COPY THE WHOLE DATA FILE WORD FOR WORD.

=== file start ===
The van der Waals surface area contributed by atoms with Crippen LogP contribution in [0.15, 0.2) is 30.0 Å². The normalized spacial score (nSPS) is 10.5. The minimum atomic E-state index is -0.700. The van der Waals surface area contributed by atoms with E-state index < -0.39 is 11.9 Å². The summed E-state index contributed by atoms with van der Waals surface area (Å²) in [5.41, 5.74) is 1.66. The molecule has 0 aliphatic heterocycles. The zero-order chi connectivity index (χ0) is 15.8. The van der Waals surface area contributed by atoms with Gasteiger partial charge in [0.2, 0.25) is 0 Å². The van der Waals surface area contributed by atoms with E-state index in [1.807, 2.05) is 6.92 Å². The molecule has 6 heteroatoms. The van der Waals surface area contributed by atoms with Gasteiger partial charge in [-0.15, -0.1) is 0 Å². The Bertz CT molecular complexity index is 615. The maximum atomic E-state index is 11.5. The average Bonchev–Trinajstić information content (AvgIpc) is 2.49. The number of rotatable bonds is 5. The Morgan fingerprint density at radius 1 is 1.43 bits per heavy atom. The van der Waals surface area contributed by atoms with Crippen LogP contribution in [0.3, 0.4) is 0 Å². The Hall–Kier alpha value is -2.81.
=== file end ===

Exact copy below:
The van der Waals surface area contributed by atoms with Crippen LogP contribution in [0.15, 0.2) is 30.0 Å². The normalized spacial score (nSPS) is 10.5. The minimum atomic E-state index is -0.700. The van der Waals surface area contributed by atoms with E-state index < -0.39 is 11.9 Å². The summed E-state index contributed by atoms with van der Waals surface area (Å²) in [5.41, 5.74) is 1.66. The molecule has 0 aliphatic heterocycles. The zero-order chi connectivity index (χ0) is 15.8. The van der Waals surface area contributed by atoms with Gasteiger partial charge in [0.2, 0.25) is 0 Å². The van der Waals surface area contributed by atoms with E-state index in [1.807, 2.05) is 6.92 Å². The molecule has 6 heteroatoms. The van der Waals surface area contributed by atoms with Gasteiger partial charge in [-0.15, -0.1) is 0 Å². The Bertz CT molecular complexity index is 615. The maximum atomic E-state index is 11.5. The average Bonchev–Trinajstić information content (AvgIpc) is 2.49. The number of rotatable bonds is 5. The Morgan fingerprint density at radius 1 is 1.43 bits per heavy atom. The van der Waals surface area contributed by atoms with Crippen LogP contribution in [0.3, 0.4) is 0 Å². The Hall–Kier alpha value is -2.81.